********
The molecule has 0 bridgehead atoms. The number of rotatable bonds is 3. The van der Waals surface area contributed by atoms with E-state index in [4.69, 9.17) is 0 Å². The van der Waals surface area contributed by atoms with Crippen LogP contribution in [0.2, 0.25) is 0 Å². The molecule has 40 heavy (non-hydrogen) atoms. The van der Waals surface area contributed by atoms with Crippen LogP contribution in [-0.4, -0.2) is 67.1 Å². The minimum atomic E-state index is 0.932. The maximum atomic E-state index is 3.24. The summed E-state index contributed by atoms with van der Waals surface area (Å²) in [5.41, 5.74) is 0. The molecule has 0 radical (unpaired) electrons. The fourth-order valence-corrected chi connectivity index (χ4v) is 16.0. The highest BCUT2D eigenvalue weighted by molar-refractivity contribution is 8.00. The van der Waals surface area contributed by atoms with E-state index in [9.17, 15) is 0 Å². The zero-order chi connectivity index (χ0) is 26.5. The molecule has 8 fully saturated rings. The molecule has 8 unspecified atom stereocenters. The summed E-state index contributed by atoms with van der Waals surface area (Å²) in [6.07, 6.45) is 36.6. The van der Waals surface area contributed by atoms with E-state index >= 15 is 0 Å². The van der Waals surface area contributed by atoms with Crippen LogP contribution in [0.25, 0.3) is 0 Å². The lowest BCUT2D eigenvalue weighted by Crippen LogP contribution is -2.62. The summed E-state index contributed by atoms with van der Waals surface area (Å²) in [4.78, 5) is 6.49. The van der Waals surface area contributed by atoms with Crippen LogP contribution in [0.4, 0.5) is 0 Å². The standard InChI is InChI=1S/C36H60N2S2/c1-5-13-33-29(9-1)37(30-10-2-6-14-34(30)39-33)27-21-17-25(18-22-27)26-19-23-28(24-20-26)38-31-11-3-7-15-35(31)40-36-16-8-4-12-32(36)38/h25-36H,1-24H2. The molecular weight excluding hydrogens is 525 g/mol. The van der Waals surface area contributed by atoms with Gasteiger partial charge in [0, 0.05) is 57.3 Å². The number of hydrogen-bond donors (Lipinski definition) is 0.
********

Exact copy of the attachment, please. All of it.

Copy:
The molecule has 0 bridgehead atoms. The number of rotatable bonds is 3. The van der Waals surface area contributed by atoms with E-state index in [4.69, 9.17) is 0 Å². The van der Waals surface area contributed by atoms with Crippen LogP contribution in [0.2, 0.25) is 0 Å². The molecule has 40 heavy (non-hydrogen) atoms. The van der Waals surface area contributed by atoms with Crippen LogP contribution in [-0.4, -0.2) is 67.1 Å². The minimum atomic E-state index is 0.932. The maximum atomic E-state index is 3.24. The summed E-state index contributed by atoms with van der Waals surface area (Å²) in [5.41, 5.74) is 0. The molecule has 0 radical (unpaired) electrons. The fourth-order valence-corrected chi connectivity index (χ4v) is 16.0. The highest BCUT2D eigenvalue weighted by molar-refractivity contribution is 8.00. The van der Waals surface area contributed by atoms with E-state index in [9.17, 15) is 0 Å². The zero-order chi connectivity index (χ0) is 26.5. The molecule has 8 fully saturated rings. The molecule has 8 unspecified atom stereocenters. The summed E-state index contributed by atoms with van der Waals surface area (Å²) in [6.07, 6.45) is 36.6. The van der Waals surface area contributed by atoms with E-state index >= 15 is 0 Å². The van der Waals surface area contributed by atoms with Crippen LogP contribution in [0.25, 0.3) is 0 Å². The lowest BCUT2D eigenvalue weighted by Crippen LogP contribution is -2.62. The summed E-state index contributed by atoms with van der Waals surface area (Å²) in [4.78, 5) is 6.49. The van der Waals surface area contributed by atoms with Crippen LogP contribution in [0.4, 0.5) is 0 Å². The standard InChI is InChI=1S/C36H60N2S2/c1-5-13-33-29(9-1)37(30-10-2-6-14-34(30)39-33)27-21-17-25(18-22-27)26-19-23-28(24-20-26)38-31-11-3-7-15-35(31)40-36-16-8-4-12-32(36)38/h25-36H,1-24H2. The molecular weight excluding hydrogens is 525 g/mol. The van der Waals surface area contributed by atoms with Gasteiger partial charge in [0, 0.05) is 57.3 Å². The number of hydrogen-bond donors (Lipinski definition) is 0.